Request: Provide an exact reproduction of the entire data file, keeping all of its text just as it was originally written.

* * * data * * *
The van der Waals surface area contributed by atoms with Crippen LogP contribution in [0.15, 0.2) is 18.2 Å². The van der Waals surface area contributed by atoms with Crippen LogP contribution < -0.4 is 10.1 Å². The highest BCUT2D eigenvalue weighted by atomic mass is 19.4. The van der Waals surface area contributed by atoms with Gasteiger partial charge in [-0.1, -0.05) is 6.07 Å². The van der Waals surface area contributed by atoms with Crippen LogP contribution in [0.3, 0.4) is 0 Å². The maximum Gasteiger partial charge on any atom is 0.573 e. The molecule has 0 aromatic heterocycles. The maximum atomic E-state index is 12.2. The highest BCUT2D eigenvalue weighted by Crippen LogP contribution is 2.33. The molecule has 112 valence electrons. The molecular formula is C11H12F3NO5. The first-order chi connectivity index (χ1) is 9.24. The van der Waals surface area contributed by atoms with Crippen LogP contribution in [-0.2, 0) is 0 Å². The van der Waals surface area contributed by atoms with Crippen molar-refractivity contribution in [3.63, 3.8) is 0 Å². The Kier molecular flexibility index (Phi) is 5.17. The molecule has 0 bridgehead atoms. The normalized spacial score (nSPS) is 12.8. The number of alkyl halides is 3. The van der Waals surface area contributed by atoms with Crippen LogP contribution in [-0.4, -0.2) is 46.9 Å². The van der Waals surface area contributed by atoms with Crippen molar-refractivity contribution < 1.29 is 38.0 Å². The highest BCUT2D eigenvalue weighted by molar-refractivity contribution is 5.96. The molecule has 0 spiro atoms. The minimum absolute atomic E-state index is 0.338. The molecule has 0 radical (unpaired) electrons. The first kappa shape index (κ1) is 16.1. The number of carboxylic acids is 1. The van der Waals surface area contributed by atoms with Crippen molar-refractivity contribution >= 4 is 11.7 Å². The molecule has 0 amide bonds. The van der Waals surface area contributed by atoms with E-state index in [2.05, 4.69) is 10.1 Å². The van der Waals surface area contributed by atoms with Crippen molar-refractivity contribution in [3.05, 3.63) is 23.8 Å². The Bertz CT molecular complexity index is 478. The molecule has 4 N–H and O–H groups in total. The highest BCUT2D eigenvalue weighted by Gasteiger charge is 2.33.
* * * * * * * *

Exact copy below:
The van der Waals surface area contributed by atoms with Crippen LogP contribution in [0.15, 0.2) is 18.2 Å². The van der Waals surface area contributed by atoms with Crippen LogP contribution < -0.4 is 10.1 Å². The highest BCUT2D eigenvalue weighted by atomic mass is 19.4. The van der Waals surface area contributed by atoms with Gasteiger partial charge in [-0.1, -0.05) is 6.07 Å². The van der Waals surface area contributed by atoms with Crippen LogP contribution in [0.3, 0.4) is 0 Å². The maximum Gasteiger partial charge on any atom is 0.573 e. The molecule has 0 aromatic heterocycles. The maximum atomic E-state index is 12.2. The highest BCUT2D eigenvalue weighted by Crippen LogP contribution is 2.33. The molecule has 112 valence electrons. The molecular formula is C11H12F3NO5. The first-order chi connectivity index (χ1) is 9.24. The van der Waals surface area contributed by atoms with Crippen LogP contribution in [-0.2, 0) is 0 Å². The van der Waals surface area contributed by atoms with Crippen molar-refractivity contribution in [3.63, 3.8) is 0 Å². The Kier molecular flexibility index (Phi) is 5.17. The molecule has 0 bridgehead atoms. The normalized spacial score (nSPS) is 12.8. The number of alkyl halides is 3. The van der Waals surface area contributed by atoms with Crippen LogP contribution in [-0.4, -0.2) is 46.9 Å². The van der Waals surface area contributed by atoms with Crippen molar-refractivity contribution < 1.29 is 38.0 Å². The highest BCUT2D eigenvalue weighted by molar-refractivity contribution is 5.96. The molecule has 0 spiro atoms. The minimum absolute atomic E-state index is 0.338. The molecule has 0 radical (unpaired) electrons. The first kappa shape index (κ1) is 16.1. The number of carboxylic acids is 1. The van der Waals surface area contributed by atoms with Crippen molar-refractivity contribution >= 4 is 11.7 Å². The molecule has 0 amide bonds. The van der Waals surface area contributed by atoms with E-state index in [2.05, 4.69) is 10.1 Å². The van der Waals surface area contributed by atoms with Crippen molar-refractivity contribution in [3.05, 3.63) is 23.8 Å². The Bertz CT molecular complexity index is 478. The molecule has 4 N–H and O–H groups in total. The highest BCUT2D eigenvalue weighted by Gasteiger charge is 2.33.